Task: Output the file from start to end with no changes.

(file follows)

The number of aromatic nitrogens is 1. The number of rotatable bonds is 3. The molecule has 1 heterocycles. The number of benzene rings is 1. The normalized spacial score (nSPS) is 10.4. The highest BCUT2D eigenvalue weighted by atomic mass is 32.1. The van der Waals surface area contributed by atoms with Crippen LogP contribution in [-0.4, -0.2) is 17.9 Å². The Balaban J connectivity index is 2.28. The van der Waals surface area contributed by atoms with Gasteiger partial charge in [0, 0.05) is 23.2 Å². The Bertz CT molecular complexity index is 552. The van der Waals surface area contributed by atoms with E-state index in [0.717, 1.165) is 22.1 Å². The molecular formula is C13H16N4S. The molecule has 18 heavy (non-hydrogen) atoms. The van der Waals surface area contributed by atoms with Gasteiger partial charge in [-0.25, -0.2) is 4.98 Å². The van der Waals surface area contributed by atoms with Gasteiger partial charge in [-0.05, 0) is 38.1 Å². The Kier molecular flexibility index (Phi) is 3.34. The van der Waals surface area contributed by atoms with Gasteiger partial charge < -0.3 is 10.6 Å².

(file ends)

The number of aromatic nitrogens is 1. The number of rotatable bonds is 3. The molecule has 1 heterocycles. The number of benzene rings is 1. The normalized spacial score (nSPS) is 10.4. The highest BCUT2D eigenvalue weighted by atomic mass is 32.1. The van der Waals surface area contributed by atoms with Crippen LogP contribution in [-0.4, -0.2) is 17.9 Å². The Balaban J connectivity index is 2.28. The van der Waals surface area contributed by atoms with Gasteiger partial charge in [0, 0.05) is 23.2 Å². The Bertz CT molecular complexity index is 552. The van der Waals surface area contributed by atoms with E-state index in [0.717, 1.165) is 22.1 Å². The molecular formula is C13H16N4S. The molecule has 18 heavy (non-hydrogen) atoms. The van der Waals surface area contributed by atoms with Gasteiger partial charge in [-0.25, -0.2) is 4.98 Å². The van der Waals surface area contributed by atoms with Gasteiger partial charge in [-0.05, 0) is 38.1 Å². The Kier molecular flexibility index (Phi) is 3.34. The van der Waals surface area contributed by atoms with Gasteiger partial charge < -0.3 is 10.6 Å².